Tendulkar is cross-dominant: He bats, bowls and throws with his right hand, but writes with his left hand.He also practices left-handed throws at the nets on a regular basis. Cricinfo columnist Sambit Bal has described him as the "most wholesome batsman of his time" His batting is based on complete balance and poise while limiting unnecessary movements and flourishes. He appears to show little preference for the slow and low wickets which are typical in India, and has scored many centuries on the hard, bouncy pitches in South Africa and Australia.]He is known for his unique punch style of hitting the ball over square. He is also renowned for his picture-perfect straight drive, often completed with no follow-through. In 2008 Sunil Gavaskar, in an article he wrote in the AFP, remarked that "it is hard to imagine any player in the history of the game who combines classical technique with raw aggression like the little champion does".
Sir Donald Bradman, considered by many as the greatest batsman of all time, considered Tendulkar to have a batting style similar to his. In his biography, it is stated that "Bradman was most taken by Tendulkar's technique, compactness and shot production, and had asked his wife to have a look at Tendulkar, having felt that Tendulkar played like him. Bradman's wife, Jessie, agreed that they did appear similar."
Former Australian cricket team coach John Buchanan voiced his opinion that Tendulkar had become susceptible to the short ball early in his innings because of a lack of footwork. Buchanan also believes Tendulkar has a weakness while playing left-arm pace. He was affected by a series of injuries since 2004. Since then Tendulkar's batting has tended to be less attacking. Explaining this change in his batting style, he has acknowledged that he is batting differently due to that fact that, firstly, no batsman can bat the same way for the entire length of a long career and, secondly, he is a senior member of the team now and thus has more responsibility. During the early part of his career he was a more attacking batsman and frequently scored centuries at close to a run a ball. Ian Chappell, former Australian player, remarked in 2007 that "Tendulkar now, is nothing like the player he was when he was a young bloke".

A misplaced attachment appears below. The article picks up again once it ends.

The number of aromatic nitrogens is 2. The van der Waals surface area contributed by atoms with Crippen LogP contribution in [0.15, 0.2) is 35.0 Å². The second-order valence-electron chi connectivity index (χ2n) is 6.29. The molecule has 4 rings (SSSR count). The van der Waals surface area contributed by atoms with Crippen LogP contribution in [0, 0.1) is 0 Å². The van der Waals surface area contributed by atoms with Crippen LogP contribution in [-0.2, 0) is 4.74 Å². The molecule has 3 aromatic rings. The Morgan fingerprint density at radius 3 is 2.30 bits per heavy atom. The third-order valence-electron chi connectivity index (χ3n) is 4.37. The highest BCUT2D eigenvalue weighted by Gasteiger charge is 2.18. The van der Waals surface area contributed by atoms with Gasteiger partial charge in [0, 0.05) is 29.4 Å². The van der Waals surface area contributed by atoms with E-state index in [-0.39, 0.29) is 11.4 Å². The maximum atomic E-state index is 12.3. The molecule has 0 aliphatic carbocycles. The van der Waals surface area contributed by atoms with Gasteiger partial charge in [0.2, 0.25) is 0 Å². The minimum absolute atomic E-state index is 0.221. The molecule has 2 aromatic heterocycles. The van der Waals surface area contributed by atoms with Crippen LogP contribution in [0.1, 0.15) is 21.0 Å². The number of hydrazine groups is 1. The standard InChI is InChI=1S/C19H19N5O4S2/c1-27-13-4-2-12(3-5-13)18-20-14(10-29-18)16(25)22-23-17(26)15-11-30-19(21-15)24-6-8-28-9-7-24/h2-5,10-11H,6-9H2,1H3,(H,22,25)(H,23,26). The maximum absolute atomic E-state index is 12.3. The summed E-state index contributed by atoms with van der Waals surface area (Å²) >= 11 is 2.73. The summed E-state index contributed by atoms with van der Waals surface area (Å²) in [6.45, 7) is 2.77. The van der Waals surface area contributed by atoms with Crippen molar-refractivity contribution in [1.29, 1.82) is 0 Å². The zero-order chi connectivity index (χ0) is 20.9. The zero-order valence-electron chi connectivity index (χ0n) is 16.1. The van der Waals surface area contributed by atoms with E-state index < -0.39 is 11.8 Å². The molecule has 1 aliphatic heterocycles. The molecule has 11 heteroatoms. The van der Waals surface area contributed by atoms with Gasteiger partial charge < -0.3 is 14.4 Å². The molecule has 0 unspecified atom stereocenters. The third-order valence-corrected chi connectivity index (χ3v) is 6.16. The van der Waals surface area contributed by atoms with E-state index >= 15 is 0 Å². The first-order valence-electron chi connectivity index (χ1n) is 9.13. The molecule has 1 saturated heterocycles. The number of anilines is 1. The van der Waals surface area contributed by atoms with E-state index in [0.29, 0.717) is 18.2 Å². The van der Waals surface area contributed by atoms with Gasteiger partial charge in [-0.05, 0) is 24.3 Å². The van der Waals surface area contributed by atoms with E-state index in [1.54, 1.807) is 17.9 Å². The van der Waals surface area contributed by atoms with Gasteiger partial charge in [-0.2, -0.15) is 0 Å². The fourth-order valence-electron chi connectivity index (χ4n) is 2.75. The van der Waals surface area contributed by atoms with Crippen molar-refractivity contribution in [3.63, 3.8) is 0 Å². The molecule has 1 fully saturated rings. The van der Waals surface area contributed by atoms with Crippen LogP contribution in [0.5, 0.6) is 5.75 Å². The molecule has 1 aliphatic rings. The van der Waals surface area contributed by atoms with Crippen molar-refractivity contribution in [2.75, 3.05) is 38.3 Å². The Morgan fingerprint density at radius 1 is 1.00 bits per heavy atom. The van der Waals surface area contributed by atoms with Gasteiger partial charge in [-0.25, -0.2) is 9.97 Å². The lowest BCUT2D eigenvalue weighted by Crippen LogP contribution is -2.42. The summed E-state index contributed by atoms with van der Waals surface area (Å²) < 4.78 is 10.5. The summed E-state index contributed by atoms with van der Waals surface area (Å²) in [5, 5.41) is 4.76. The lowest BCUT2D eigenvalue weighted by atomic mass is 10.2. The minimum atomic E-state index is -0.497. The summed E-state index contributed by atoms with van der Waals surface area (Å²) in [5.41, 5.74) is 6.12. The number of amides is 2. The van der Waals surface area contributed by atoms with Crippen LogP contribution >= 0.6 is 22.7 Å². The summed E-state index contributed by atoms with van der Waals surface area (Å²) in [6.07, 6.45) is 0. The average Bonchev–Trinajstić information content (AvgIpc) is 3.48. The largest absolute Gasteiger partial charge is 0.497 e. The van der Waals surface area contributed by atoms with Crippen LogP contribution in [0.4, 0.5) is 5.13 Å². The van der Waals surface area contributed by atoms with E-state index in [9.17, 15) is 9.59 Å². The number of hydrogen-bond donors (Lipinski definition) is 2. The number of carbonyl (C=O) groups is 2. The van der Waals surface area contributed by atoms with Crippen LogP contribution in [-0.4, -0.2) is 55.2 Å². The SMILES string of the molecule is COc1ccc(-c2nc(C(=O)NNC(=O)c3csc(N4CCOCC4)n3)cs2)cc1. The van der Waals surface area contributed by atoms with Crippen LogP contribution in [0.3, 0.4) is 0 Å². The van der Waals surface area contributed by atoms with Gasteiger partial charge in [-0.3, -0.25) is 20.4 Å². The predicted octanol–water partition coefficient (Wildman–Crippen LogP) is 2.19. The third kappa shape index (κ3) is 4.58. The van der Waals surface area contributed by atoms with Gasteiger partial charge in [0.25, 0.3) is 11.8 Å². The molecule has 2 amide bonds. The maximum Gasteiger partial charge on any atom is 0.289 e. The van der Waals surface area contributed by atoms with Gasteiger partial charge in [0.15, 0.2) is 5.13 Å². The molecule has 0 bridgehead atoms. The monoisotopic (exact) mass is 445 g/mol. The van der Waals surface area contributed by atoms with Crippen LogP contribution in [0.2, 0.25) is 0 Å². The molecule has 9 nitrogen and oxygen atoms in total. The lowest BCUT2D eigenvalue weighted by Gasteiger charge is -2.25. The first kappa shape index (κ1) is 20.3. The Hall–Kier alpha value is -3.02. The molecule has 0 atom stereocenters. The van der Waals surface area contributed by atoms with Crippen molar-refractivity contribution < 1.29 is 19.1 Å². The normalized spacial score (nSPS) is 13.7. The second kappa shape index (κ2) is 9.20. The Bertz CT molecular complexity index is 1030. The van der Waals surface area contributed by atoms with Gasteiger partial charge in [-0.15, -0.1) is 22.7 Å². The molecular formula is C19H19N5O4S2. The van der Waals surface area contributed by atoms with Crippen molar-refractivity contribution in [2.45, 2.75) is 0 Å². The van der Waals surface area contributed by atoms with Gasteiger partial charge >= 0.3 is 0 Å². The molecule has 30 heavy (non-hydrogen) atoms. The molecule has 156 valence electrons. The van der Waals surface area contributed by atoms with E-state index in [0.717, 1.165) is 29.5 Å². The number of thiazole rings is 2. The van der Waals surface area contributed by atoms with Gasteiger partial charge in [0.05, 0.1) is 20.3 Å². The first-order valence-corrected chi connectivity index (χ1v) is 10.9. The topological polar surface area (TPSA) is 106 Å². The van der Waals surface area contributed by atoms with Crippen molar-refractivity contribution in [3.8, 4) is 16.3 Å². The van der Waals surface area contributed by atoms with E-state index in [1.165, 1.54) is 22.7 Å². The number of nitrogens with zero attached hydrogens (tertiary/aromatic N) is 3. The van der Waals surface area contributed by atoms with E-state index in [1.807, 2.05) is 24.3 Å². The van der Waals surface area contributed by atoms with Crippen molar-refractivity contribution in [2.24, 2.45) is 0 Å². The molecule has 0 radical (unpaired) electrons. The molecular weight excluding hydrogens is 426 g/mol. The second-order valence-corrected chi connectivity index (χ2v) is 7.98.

Tendulkar has incorporated several modern and unorthodox strokes into his repertoire in recent times, including the paddle sweep, the scoop over short fine leg and the slash to third man over the slips' heads, over the last seven or eight years. This has enabled him to remain scoring consistently in spite of the physical toll of injuries and a lean period in the mid-2000s. By his own admission, he does not bat as aggressively as he did in the 90s and early 2000s, because his body has undergone changes and cannot sustain aggressive shotmaking over a long period. He is often praised for his ability to adapt to the needs of his body and yet keep scoring consistently.
While Tendulkar is not a regular bowler, he can bowl medium pace, leg spin, and off spin with equal ease. He often bowls when two batsmen of the opposite team have been batting together for a long period, as he can often be a useful partnership breaker. With his bowling, he has helped secure an Indian victory on more than one occasion. He has taken 44 test match wickets and is the tenth highest wicket taker for India in ODIs.